Lazarevsky City District lies to the northwest from the city center; the 2010 Census showed the population of 63,894 people.[6] It is the largest city district by area, covering some 1,744 square kilometers (673 sq mi) and comprising several microdistricts:

  • Lazarevskoye, 59 km (37 mi) from the city center, contains a delphinarium, an old church (1903), and a new church (1999). The settlement was founded as a Russian military outpost in 1839 and was named after Admiral Mikhail Lazarev.
  • Loo, 18 km (11 mi) from the city center, was once owned by Princes Loov, a noble Abkhazian family. The district contains the ruins of a medieval church, founded in the 8th century, rebuilt in the 11th century, and converted into a fortress in the Late Middle Ages.
  • Dagomys, 18 km (11 mi) from the city center, has been noted for its botanical garden, established by order of Nicholas II, as well as tea plantations and factories. A sprawling hotel complex was opened there in 1982. Dagomys adjoins Bocharov Ruchey, a dacha built for Kliment Voroshilov in the 1950s, but later upgraded into a country residence of the President of Russia, where he normally spends his vacations and often confers with leaders of other states.
  • Golovinka is a historic location at the mouth of the Shakhe River. Formerly marking the border between the Ubykhs and the Shapsugs, the settlement was noted by Italian travelers of the 17th century as Abbasa. On May 3, 1838, it was the site of the Subashi landing of the Russians, who proceeded to construct Fort Golovinsky where many convicted Decembrists used to serve. The fort was intentionally destroyed by Russian forces at the beginning of the Crimean War, so as to avoid its capture by the enemy.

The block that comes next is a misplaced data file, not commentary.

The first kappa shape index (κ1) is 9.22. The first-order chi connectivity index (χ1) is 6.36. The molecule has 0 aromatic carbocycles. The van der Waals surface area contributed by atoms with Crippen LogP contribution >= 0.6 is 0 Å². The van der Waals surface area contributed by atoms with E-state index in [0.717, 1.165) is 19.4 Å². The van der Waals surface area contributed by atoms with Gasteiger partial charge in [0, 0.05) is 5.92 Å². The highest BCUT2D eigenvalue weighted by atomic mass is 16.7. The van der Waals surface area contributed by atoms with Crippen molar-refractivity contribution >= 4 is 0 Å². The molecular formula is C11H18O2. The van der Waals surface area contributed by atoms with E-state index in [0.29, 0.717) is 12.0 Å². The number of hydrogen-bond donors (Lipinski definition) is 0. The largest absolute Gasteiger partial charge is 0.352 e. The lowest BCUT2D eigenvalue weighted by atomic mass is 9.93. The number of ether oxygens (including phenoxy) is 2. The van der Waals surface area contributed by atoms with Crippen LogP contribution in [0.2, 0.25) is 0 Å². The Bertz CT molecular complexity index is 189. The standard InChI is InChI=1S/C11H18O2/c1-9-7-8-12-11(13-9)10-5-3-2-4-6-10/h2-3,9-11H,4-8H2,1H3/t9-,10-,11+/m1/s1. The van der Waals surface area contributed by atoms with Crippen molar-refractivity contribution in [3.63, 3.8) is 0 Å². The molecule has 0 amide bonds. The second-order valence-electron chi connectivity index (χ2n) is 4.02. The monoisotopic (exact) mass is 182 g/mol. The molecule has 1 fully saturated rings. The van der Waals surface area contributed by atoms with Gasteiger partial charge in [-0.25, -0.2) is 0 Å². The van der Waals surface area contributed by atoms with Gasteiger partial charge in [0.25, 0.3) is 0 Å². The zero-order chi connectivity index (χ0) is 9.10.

• Fort Godlik, of which little remains, had a turbulent history. It was built at the mouth of the Godlik River in the Byzantine period (5th to 8th centuries), was destroyed by the Khazars and revived by the Genoese in the High Middle Ages.

Khostinsky City District

Khostinsky City District, sprawling to the southeast from the city center, occupies approximately 374 square kilometers (144 sq mi), with a population of 65,229 as of the 2010 Census.[6] The district is traversed by many rivulets which give their names to the microdistricts of Matsesta ("flame-colored river"), Kudepsta, and Khosta ("the river of boars").